My knight in shining armor soon arrived and it made for a funny welcome. He tossed the bat out the window, but then it clinged to little ledge just outside it for a while. We baptized him Pepe and he became the brunt of many jokes and teasing. I even found the above kitchen tool in my place which strangely looked like the batman sign. I knew what to use if Pepe came back.

Exorcist taxi driver Buenos Aires

The Exorcist!

The craziest story might have to be this one…

There I was. Waiting. My brother was having a rather awful time in Patagonia, he had a stomach bug and no one spoke English, he wanted out. So I called up the airline and in my bad Spanish and with writing out phonetically how to spell his name in Spanish, I managed to change his flight back to earlier and at no charge. However, I’d already made plans with my new friends and I didn’t want to leave then in the lurch. Therefore, with my brother coming back from the airport around the same time as I was supposed to go off to the meeting place, I was planning on letting him in and taking off right after.

Can you come down. We’re almost back but the taxi driver won’t turn the meter on and is trying to rip me off. Was my brother’s text. I didn’t know how I could be of that much help, but since I could actually form sentences in Spanish, I’d try. After ragging out the taxi driver in basic scolding we threw him 100 pesos and got my brother out of the cab. Cabbies! We’d mostly had good experiences, but they were known for being a little sketchy down here and this guy helped keep up that bad reputation.

We sort of fled inside in case he was hanging around angry at us (not like he had any reason to be), so I took my brother back up stairs and we had a short chat before I headed off. Since I was now running later than was even acceptable here, I decided to take a taxi instead of the bus, thinking I’d get there faster. Going around the corner (again you never knew if the other guy was still there, even though he was certainly long, long gone), I hailed the first proper cab I saw. I got in the back seat and said buenas tardes. He started off, then he said something which I didn’t really understand, as he was reaching up to the meter, I thought he was going to reset it as it was already on a few pesos, thus I said yes. Snap! There he was taking a photo of me from his meter. Strange, but perhaps since it was built in, maybe that was the new safety procedure for them? Not like I looked like I could do him any harm or was going to jump out of the cab without paying… though with what comes next, not all that impossible!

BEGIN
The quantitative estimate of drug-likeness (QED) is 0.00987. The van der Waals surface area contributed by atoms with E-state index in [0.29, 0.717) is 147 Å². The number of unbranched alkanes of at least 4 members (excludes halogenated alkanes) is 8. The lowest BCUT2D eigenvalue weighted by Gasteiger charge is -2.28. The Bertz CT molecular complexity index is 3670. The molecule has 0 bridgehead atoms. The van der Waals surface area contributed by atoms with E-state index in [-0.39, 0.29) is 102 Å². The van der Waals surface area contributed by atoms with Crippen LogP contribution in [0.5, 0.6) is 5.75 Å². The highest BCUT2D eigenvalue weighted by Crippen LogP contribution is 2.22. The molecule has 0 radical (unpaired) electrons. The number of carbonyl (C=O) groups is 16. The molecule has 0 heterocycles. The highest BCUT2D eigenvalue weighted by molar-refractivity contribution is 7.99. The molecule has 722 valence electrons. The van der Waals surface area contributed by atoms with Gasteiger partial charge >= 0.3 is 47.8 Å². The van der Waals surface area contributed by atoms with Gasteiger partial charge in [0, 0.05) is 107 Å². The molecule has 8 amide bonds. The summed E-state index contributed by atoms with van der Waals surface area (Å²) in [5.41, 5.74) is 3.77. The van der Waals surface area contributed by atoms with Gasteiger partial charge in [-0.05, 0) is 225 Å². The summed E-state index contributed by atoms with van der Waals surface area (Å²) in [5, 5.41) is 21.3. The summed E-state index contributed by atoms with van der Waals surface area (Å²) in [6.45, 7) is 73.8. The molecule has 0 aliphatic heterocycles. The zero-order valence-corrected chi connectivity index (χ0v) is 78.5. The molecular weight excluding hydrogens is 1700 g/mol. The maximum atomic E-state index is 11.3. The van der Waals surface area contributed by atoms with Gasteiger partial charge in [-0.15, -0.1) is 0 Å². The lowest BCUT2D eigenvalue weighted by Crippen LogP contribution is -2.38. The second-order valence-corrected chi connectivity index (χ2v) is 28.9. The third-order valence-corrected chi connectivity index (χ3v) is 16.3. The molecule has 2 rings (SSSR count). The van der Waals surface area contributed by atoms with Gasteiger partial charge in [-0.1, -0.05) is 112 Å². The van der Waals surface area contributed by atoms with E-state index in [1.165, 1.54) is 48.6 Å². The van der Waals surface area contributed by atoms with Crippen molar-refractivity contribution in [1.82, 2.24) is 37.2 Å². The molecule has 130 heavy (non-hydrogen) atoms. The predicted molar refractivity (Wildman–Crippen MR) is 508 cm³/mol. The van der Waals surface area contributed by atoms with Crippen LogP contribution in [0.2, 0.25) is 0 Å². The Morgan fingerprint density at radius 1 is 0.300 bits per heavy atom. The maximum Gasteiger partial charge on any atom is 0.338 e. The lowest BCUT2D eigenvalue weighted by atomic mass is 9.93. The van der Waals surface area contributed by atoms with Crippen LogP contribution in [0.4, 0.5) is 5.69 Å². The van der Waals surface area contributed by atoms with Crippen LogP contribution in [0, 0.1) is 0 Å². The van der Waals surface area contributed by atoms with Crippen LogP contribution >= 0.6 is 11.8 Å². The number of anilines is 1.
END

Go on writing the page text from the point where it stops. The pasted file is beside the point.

After a block or so, he struck up conversation, quickly finding out he had a poorly-speaking foreign passenger. He didn’t seem to care and friendly gabbed away, something I’d encounter quite a lot, leading to some quirky conversation practice for me, yet this wasn’t exactly my objective at that very moment. He then slowed down his speed so we could better converse. I had places to be, people to see! Get a move on! He was driving so slow that we even got honked at by several other cabbies.

At first it was just average chit-chat, then he asked if I had a boyfriend etc. to which I must have fumbled out some sort of no and as we neared my destination he asked how I was getting home. I knew what he was hinting at. No, I wasn’t going to set a time for him to pick me up. So I said I didn’t know but he could give me his card and I might call him for taxi services (this sort of scenario wasn’t all that uncommon here as many cabbies give out their cards).

Do you really want my card? Was his reply. Actually no, but to be polite I replied si, si, having no idea why I might not want his card. He slowly got one out and passes it back, which I quickly scan expecting to see some taxi company details. An Exorcist?? Is that really a modern day profession?? Slowing down his speed once again to a car crawl, he pulled out a small notebook and flipped to a page that had a small drawing… of a roughly drawn genital area of a man, with scribbled circles around it. He proceeded to explain to me how he’d expelled the cancer out of this particular “patient/client.” He then went on to tell me that I was a different person when I was “Lily” or “Liliana” which he’d converted my name to be in Spanish and that he could go into more details over a drink sometime. No to the drink… but perhaps he did feel some sort of difference… a little bit of Tigresse? But she didn’t need any expelling!

I finally escaped from the Exorcist, who didn’t even drop me off in the right place, leading me to be even later for my dinner. Relieved as I was, I hoped he wasn’t using that little photo he took for any voodoo purposes. I might now be in France, but I might not be out of the Exorcist’s reach (lol).

I might have left Argentina, but may the surprises of life and travel continue on with my next adventures!